Recently, Michael Koenigs and Daniel Tranel, have taken up with this issue in an article published by peer-reviewed journal. But they have completely changed perspective. It is exactly the same structure which exhibit activation in a labelled (explicit) Pepsi or Coke test and it’s probably part of the brain responsible for brand preference (of course among other things, for more see e,g. Damasio “Descartes Error”). So, if “Pepsi paradox” really exists and McClure is right, they should not be biased by brand preference and prefer the same beverage as they do in a blind taste test. Only one but persuasive quotation from article.

In fact, these subjects are ”brand blinded” because their brains cannot form an implicit brand preference and they can rely only on consciously recollected preferences. But we can make a step further and hypothesize that VMPC activation differs individually (because of age, gender and other factors) also in healthy subjects e.g. in terms of time necessary to form brand association and degree of impact on behaviour or attitude change. Such assumption would have had important managerial implications for business people which could be formulated. In a phase of building media plans (because even large GRPs couldn’t guarantee success if a new brand is launched)?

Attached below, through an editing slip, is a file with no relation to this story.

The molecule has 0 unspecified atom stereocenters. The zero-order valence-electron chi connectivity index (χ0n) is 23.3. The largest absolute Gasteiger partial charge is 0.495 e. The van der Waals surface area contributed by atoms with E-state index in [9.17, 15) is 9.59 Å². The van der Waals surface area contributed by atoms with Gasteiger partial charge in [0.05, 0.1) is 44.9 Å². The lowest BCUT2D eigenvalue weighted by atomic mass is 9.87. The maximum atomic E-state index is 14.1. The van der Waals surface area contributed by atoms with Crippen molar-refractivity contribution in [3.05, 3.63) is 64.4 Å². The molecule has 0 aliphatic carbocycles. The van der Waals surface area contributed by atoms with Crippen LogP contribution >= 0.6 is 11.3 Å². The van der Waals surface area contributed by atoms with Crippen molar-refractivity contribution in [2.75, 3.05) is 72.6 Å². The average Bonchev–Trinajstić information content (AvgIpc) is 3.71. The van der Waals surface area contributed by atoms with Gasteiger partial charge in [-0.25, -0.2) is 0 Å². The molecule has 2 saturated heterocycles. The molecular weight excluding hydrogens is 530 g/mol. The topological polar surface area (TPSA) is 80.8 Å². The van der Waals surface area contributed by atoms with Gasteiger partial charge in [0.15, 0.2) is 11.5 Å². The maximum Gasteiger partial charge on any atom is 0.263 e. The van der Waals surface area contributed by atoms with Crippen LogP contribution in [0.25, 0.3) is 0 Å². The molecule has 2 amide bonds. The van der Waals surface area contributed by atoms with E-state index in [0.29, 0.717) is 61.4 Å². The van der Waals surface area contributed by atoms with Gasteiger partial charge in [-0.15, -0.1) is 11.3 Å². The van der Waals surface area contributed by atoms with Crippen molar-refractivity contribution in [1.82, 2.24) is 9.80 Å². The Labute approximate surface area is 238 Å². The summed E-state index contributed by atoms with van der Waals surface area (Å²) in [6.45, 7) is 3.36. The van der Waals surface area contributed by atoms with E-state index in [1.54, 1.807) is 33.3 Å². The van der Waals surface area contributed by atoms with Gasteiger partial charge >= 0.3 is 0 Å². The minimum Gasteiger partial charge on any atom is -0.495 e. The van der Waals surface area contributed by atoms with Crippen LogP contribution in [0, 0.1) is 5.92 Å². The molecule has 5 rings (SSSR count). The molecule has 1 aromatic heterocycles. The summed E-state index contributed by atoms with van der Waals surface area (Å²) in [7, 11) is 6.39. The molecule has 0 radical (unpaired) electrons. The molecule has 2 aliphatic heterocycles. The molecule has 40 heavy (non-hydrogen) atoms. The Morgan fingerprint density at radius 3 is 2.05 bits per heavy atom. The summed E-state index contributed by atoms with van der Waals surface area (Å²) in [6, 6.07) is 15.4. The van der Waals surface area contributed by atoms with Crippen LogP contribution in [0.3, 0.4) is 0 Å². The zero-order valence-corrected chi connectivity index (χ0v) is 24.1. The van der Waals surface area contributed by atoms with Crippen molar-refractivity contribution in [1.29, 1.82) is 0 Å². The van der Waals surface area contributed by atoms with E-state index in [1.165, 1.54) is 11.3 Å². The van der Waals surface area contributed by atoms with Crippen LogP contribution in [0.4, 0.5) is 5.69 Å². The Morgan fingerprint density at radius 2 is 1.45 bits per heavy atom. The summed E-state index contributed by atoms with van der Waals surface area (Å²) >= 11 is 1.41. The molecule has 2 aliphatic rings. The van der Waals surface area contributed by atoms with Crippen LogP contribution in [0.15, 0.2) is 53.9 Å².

In fact this research, although innovative, only confirms what is supposed to be foundation of neuromarketing approach: if we want to predict everyday consumer’s behaviour we must pay attention to unconscious processes which can have the crucial impact on shopping decisions. Does it mean that advertising can change physical structure of human brains in that way which results in forming neural representations of brands in turn being able to bias consumer’s behaviour? I must admit that support for such assumptions is even stronger now than ever. But it not only deserves to such acclaim but also opens a venue for other questions.